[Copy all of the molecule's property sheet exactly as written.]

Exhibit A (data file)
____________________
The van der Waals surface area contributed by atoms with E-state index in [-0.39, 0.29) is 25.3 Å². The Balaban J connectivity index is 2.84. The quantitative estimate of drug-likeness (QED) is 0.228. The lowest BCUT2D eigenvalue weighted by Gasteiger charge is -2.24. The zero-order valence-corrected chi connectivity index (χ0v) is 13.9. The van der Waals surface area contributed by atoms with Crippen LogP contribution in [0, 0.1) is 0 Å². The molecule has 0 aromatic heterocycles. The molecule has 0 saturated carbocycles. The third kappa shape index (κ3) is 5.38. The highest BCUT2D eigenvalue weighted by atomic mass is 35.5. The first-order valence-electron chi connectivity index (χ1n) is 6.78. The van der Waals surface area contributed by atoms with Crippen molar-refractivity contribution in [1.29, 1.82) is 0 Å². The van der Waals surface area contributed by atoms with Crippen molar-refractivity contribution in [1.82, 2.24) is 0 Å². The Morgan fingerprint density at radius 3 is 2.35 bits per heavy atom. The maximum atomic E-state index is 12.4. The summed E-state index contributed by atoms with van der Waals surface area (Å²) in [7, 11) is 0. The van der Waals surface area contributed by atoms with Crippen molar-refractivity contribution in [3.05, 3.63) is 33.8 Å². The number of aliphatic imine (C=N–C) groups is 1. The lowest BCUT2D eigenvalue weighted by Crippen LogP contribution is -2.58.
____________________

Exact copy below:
The van der Waals surface area contributed by atoms with E-state index in [-0.39, 0.29) is 25.3 Å². The Balaban J connectivity index is 2.84. The quantitative estimate of drug-likeness (QED) is 0.228. The lowest BCUT2D eigenvalue weighted by Gasteiger charge is -2.24. The zero-order valence-corrected chi connectivity index (χ0v) is 13.9. The van der Waals surface area contributed by atoms with Crippen LogP contribution in [0, 0.1) is 0 Å². The molecule has 0 aromatic heterocycles. The molecule has 0 saturated carbocycles. The third kappa shape index (κ3) is 5.38. The highest BCUT2D eigenvalue weighted by atomic mass is 35.5. The first-order valence-electron chi connectivity index (χ1n) is 6.78. The van der Waals surface area contributed by atoms with Crippen molar-refractivity contribution in [1.29, 1.82) is 0 Å². The van der Waals surface area contributed by atoms with Crippen molar-refractivity contribution in [1.82, 2.24) is 0 Å². The Morgan fingerprint density at radius 3 is 2.35 bits per heavy atom. The maximum atomic E-state index is 12.4. The summed E-state index contributed by atoms with van der Waals surface area (Å²) in [7, 11) is 0. The van der Waals surface area contributed by atoms with Crippen molar-refractivity contribution in [3.05, 3.63) is 33.8 Å². The number of aliphatic imine (C=N–C) groups is 1. The lowest BCUT2D eigenvalue weighted by Crippen LogP contribution is -2.58.